Curated by Karen Archey and Robin Peckham, “Art Post-Internet” offers a critical examination of an inter-generational group of European and American artists for whom ubiquitous digital transmission is the norm.
Just as twentieth-century modernism was in large part determined by the relationship between craft and the emergent technologies of manufacturing, mass media, and lens-based imagery, the most pressing condition underlying contemporary culture today—from artistic practice and social theory to quotidian language—may well be the omnipresence of the internet. Though the terminology used to describe these phenomena is still nascent in development and not yet in widespread use, “Art Post-Internet” presents a broad survey of art that is controversially defined as “post-internet,” which is to say, consciously created in a milieu where the centrality of the network is assumed. The exhibition examines this moment as an inter-generational phenomenon, challenging the notion that “post-internet” artists are all tech-savvy Millennials. From the changing nature of the image to the circulation of cultural objects, from the politics of participation to new understandings of materiality, the interventions presented under this rubric attempt nothing short of the redefinition of art for the age of the internet.
The term “post-internet” refers not to a time “after” the internet, but rather to an internet state of mind, to think in the fashion of the network. In the context of artistic practice, post-internet describes an art object created with a consciousness of the networks within which it exists—from conception and production to dissemination and reception. As such, much of the work presented here employs the visual rhetoric of advertising, graphic design, stock imagery, corporate branding, visual merchandising, and commercial software tools. The exhibition considers issues related to internet policy, mass clandestine surveillance and data mining, the physicality of the network, theories surrounding posthumanism, radicalized information dispersion, and the open source movement. It looks at changes taking place in the age of the ubiquitous internet, to information dispersion, artwork documentation, human language, and approaches to art history.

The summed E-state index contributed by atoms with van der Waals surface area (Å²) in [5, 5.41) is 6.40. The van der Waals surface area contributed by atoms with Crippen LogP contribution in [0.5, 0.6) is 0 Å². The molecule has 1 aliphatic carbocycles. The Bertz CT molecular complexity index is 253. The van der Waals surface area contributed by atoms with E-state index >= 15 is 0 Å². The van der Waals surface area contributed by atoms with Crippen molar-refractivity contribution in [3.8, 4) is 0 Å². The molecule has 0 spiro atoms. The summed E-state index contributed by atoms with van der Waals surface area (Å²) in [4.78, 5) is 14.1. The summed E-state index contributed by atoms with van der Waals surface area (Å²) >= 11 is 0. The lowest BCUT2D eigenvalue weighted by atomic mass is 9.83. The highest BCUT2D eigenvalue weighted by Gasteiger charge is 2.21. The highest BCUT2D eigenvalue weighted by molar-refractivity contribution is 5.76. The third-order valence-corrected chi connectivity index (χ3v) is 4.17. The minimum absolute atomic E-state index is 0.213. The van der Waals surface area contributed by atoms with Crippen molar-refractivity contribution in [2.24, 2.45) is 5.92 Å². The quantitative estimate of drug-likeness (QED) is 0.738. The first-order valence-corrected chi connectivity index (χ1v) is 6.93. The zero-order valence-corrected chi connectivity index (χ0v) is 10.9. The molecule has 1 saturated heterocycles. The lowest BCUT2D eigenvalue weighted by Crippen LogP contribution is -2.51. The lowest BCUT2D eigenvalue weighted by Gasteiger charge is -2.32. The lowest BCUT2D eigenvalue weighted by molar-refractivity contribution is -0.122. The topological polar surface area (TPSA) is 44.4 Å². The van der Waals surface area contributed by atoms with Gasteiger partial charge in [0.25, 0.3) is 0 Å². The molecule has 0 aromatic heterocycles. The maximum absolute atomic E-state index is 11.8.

Because textual information often assumes a secondary role in the social circulation of images today, including the digital milieu of the art world, many of the practices around the post-internet have not yet been sufficiently or critically introduced or interpreted; this exhibition aims to redress this imbalance by providing substantive commentary and conversation. Without such a framework for contextualizing or identifying post-internet art, there is a risk of grouping such work by voguish aesthetics alone. By contextualizing post-internet art within the disciplines of theory and art history, this exhibition hopes to elude the inevitable relegation of these new positions into a fading trend.
The exhibition includes a concerted selection of video artwork, distributed among various technological formats appropriate to the diverse contexts in which video is produced and consumed today: the cinematic experience, the screening room, the laptop, the tablet, the television. In addition to these ongoing components of the exhibition, individual screening events will drill deep into the repertoires of key participating artists to further explore the historic transformations of visual culture in the post-internet moment.
“Art Post-Internet” is curated by Karen Archey and Robin Peckham. Participating artists and collectives include AIDS-3D, Cory Arcangel, Alisa Baremboym, Bernadette Corporation, Dara Birnbaum, Juliette Bonneviot, Nicolas Ceccaldi, Simon Denny, Aleksandra Domanović, Harm van den Dorpel, GCC, Josh Kline, Oliver Laric, LuckyPDF, Tobias Madison, Marlie Mul, Katja Novitskova, Jaakko Pallasvuo, Aude Pariset, Jon Rafman, Bunny Rogers, Ben Schumacher, Calla Henkel and Max Pitegoff, Timur Si-Qin, and Artie Vierkant. The exhibition acts as an informal coda to UCCA’s 2013 exhibition “ON | OFF: China’s Young Artists in Concept and Practice,” which engaged young Chinese artists working with similar themes. The exhibition is presented in cooperation with the Goethe-Institut China.